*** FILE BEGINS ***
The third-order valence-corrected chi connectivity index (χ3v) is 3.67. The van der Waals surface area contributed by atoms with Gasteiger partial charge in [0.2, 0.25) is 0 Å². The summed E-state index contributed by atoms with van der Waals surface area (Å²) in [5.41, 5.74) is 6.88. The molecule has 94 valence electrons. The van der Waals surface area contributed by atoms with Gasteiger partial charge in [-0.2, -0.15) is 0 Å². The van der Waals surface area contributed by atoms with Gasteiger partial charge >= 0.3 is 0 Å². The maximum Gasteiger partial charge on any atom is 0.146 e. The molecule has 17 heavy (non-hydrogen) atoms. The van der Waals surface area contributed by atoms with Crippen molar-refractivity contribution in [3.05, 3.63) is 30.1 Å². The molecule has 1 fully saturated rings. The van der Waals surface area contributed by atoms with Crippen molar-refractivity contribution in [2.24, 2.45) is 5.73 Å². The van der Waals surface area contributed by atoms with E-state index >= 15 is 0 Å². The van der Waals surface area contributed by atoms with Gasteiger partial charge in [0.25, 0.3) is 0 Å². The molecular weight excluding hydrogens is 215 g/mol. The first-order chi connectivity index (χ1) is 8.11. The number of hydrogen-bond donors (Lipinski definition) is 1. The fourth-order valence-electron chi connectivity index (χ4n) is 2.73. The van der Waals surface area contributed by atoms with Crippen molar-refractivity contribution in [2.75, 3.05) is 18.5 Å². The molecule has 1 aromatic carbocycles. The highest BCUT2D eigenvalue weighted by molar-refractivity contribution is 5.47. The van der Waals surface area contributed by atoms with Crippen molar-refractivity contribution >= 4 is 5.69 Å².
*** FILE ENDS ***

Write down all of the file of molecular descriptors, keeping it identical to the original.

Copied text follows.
The third-order valence-corrected chi connectivity index (χ3v) is 3.67. The van der Waals surface area contributed by atoms with Gasteiger partial charge in [0.2, 0.25) is 0 Å². The summed E-state index contributed by atoms with van der Waals surface area (Å²) in [5.41, 5.74) is 6.88. The molecule has 94 valence electrons. The van der Waals surface area contributed by atoms with Gasteiger partial charge in [-0.2, -0.15) is 0 Å². The van der Waals surface area contributed by atoms with Gasteiger partial charge >= 0.3 is 0 Å². The maximum Gasteiger partial charge on any atom is 0.146 e. The molecule has 17 heavy (non-hydrogen) atoms. The van der Waals surface area contributed by atoms with Crippen molar-refractivity contribution in [3.05, 3.63) is 30.1 Å². The molecule has 1 fully saturated rings. The van der Waals surface area contributed by atoms with Crippen molar-refractivity contribution in [2.24, 2.45) is 5.73 Å². The van der Waals surface area contributed by atoms with E-state index >= 15 is 0 Å². The van der Waals surface area contributed by atoms with Gasteiger partial charge in [0.25, 0.3) is 0 Å². The molecular weight excluding hydrogens is 215 g/mol. The first-order chi connectivity index (χ1) is 8.11. The number of hydrogen-bond donors (Lipinski definition) is 1. The fourth-order valence-electron chi connectivity index (χ4n) is 2.73. The van der Waals surface area contributed by atoms with Crippen molar-refractivity contribution in [2.75, 3.05) is 18.5 Å². The molecule has 1 aromatic carbocycles. The highest BCUT2D eigenvalue weighted by molar-refractivity contribution is 5.47. The van der Waals surface area contributed by atoms with Crippen molar-refractivity contribution >= 4 is 5.69 Å².